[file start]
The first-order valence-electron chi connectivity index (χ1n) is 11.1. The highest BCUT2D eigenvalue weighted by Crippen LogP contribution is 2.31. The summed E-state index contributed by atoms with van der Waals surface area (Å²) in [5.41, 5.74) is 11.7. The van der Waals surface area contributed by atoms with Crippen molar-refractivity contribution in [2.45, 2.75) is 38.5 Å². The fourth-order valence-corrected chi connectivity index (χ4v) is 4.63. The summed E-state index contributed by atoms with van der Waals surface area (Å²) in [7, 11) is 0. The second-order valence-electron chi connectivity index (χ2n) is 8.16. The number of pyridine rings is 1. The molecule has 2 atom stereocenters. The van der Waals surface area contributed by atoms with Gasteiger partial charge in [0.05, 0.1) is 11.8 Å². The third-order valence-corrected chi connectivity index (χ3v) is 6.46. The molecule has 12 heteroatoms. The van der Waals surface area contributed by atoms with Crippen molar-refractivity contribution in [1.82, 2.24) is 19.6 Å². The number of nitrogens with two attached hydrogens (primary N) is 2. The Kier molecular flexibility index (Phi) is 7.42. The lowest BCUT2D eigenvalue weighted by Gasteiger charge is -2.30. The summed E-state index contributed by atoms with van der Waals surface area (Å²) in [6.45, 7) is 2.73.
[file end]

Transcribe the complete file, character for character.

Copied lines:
The first-order valence-electron chi connectivity index (χ1n) is 11.1. The highest BCUT2D eigenvalue weighted by Crippen LogP contribution is 2.31. The summed E-state index contributed by atoms with van der Waals surface area (Å²) in [5.41, 5.74) is 11.7. The van der Waals surface area contributed by atoms with Crippen molar-refractivity contribution in [2.45, 2.75) is 38.5 Å². The fourth-order valence-corrected chi connectivity index (χ4v) is 4.63. The summed E-state index contributed by atoms with van der Waals surface area (Å²) in [7, 11) is 0. The second-order valence-electron chi connectivity index (χ2n) is 8.16. The number of pyridine rings is 1. The molecule has 2 atom stereocenters. The van der Waals surface area contributed by atoms with Gasteiger partial charge in [0.05, 0.1) is 11.8 Å². The third-order valence-corrected chi connectivity index (χ3v) is 6.46. The molecule has 12 heteroatoms. The van der Waals surface area contributed by atoms with Crippen molar-refractivity contribution in [1.82, 2.24) is 19.6 Å². The number of nitrogens with two attached hydrogens (primary N) is 2. The Kier molecular flexibility index (Phi) is 7.42. The lowest BCUT2D eigenvalue weighted by Gasteiger charge is -2.30. The summed E-state index contributed by atoms with van der Waals surface area (Å²) in [6.45, 7) is 2.73.